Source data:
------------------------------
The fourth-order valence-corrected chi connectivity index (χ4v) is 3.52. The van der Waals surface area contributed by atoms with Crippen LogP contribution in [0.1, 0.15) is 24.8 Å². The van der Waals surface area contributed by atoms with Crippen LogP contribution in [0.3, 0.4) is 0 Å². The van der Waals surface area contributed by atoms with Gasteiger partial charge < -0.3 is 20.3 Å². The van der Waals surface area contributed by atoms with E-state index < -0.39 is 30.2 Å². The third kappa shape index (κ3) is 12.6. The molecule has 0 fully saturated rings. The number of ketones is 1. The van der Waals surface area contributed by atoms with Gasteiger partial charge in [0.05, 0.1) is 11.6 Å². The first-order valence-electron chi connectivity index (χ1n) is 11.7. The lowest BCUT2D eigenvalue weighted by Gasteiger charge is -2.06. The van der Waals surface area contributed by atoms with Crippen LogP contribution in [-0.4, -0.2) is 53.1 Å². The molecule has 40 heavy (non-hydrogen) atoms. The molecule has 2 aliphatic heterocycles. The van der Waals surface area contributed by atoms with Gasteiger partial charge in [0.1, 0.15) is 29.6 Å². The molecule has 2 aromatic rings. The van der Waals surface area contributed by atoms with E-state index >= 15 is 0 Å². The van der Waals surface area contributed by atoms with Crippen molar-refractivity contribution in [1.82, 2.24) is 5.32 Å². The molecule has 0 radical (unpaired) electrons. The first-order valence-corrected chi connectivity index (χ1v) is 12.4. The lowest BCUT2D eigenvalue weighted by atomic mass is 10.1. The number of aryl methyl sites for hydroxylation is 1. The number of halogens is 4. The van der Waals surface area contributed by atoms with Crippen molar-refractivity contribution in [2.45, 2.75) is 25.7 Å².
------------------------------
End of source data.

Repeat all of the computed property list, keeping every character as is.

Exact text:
The fourth-order valence-corrected chi connectivity index (χ4v) is 3.52. The van der Waals surface area contributed by atoms with Crippen LogP contribution in [0.1, 0.15) is 24.8 Å². The van der Waals surface area contributed by atoms with Crippen LogP contribution in [0.3, 0.4) is 0 Å². The van der Waals surface area contributed by atoms with Gasteiger partial charge < -0.3 is 20.3 Å². The van der Waals surface area contributed by atoms with E-state index < -0.39 is 30.2 Å². The third kappa shape index (κ3) is 12.6. The molecule has 0 fully saturated rings. The number of ketones is 1. The van der Waals surface area contributed by atoms with Gasteiger partial charge in [0.05, 0.1) is 11.6 Å². The first-order valence-electron chi connectivity index (χ1n) is 11.7. The lowest BCUT2D eigenvalue weighted by Gasteiger charge is -2.06. The van der Waals surface area contributed by atoms with Crippen LogP contribution in [-0.4, -0.2) is 53.1 Å². The molecule has 40 heavy (non-hydrogen) atoms. The molecule has 2 aliphatic heterocycles. The van der Waals surface area contributed by atoms with Gasteiger partial charge in [0.1, 0.15) is 29.6 Å². The molecule has 2 aromatic rings. The van der Waals surface area contributed by atoms with E-state index >= 15 is 0 Å². The van der Waals surface area contributed by atoms with Crippen molar-refractivity contribution in [1.82, 2.24) is 5.32 Å². The molecule has 0 radical (unpaired) electrons. The first-order valence-corrected chi connectivity index (χ1v) is 12.4. The lowest BCUT2D eigenvalue weighted by atomic mass is 10.1. The number of aryl methyl sites for hydroxylation is 1. The number of halogens is 4. The van der Waals surface area contributed by atoms with Crippen molar-refractivity contribution in [2.45, 2.75) is 25.7 Å².